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Can we start off with a moment of silence for the New York City Opera?


Thank you.  They’re filing for bankruptcy today, after 70 years of being New York’s “other” opera company.  George Steel, the General Director, is given most of the blame - - Richard puts the blame on the Board.  In memory of the great Eydie Gormé, I’m going to blame it on the bossa nova!  In all seriousness, I suspect it was a multi-faceted decline, made of a series of bad decisions.  I hope someone writes a detailed account of the demise of the company, and hope that it’ll be required reading for students of arts administration.  Don’t let this happen to you.  Some of the greatest performances I’ve seen in my life have been at the City Opera, and I’m very sad that they’re gone.


This was their last production, the New York premiere of Mark-Anthony Turnage’s *Anna Nicole*, which had its world premiere at Covent Garden in 2011.  It’s an opera about Anna Nicole Smith.  I told one of my coworkers that I was seeing it, and she said, “I can’t imagine why anyone would want to make an opera about her.  She had no talent, she was just trash, she was just famous for being famous.  I don’t understand it.”  I said, “It’s a tragic story - - she’s the dark side of the American dream!”


It turns out we were both right.  The opera showed her in all her trashy glory, and was also surprisingly touching.  She had an aria in the first act, at the strip club right after she got her fake boobs, and it brought a tear to my eye.  The opera portrayed her as a complex woman, which I expect took some serious doing.  The libretto is by Richard Thomas, who also wrote the libretto to *Jerry Springer: The Opera*, which Richard and I saw with Karen Miller a few years ago, at Carnegie Hall, starring Harvey Keitel as Jerry Springer!  Don’t worry, it was a speaking role.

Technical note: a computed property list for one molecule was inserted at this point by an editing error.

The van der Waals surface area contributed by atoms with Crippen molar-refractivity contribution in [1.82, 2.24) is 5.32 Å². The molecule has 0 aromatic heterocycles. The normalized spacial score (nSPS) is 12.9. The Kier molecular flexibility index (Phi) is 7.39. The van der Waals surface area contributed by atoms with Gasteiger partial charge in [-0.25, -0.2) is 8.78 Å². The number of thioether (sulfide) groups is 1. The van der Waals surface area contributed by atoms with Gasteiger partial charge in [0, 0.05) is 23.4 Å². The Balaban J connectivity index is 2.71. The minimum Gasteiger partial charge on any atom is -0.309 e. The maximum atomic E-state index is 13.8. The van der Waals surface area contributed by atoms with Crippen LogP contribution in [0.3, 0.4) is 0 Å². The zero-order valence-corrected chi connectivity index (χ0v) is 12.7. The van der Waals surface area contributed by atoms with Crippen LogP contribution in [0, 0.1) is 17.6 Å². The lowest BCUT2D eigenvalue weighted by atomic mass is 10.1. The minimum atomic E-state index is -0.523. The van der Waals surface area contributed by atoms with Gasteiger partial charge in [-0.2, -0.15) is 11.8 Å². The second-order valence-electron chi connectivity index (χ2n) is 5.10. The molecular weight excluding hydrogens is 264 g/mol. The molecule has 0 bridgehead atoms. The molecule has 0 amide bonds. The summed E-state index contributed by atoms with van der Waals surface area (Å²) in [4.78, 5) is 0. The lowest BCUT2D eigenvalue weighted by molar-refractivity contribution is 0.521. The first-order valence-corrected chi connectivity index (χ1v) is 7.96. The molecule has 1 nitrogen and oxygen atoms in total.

*Anna Nicole* was flashy, the music had lots of verve - - I started to wonder if it was really an opera.  This is a frequent criticism of new operas, that they’re really plays where people sing the whole time, or worse, movies set to music.  The thing that makes an opera an opera is the fact that the story is told through the music - - *Anna Nicole* totally passes that test.  It would completely hold its own on a recording.


Kudos to soprano Sarah Joy Miller as Anna, what appears to be her first starring role with a major opera company.  She was fantastic in a very demanding role.  Mezzo Susan Bickley made a strong impression as Anna’s mother.  Robert Brubaker played her geezer husband - - he also played Mao in the Met’s *Nixon in China*.  He was great in both, has a strong fearless voice, which is a big asset in a tenor.  And Rod Gilfry played her lover/lawyer Howard K. Stern.  This is the guy for whom the term “barihunk” might have been invented - - he played Stanley in the world premiere of *A Streetcar Named Desire*.  Rrrrow.

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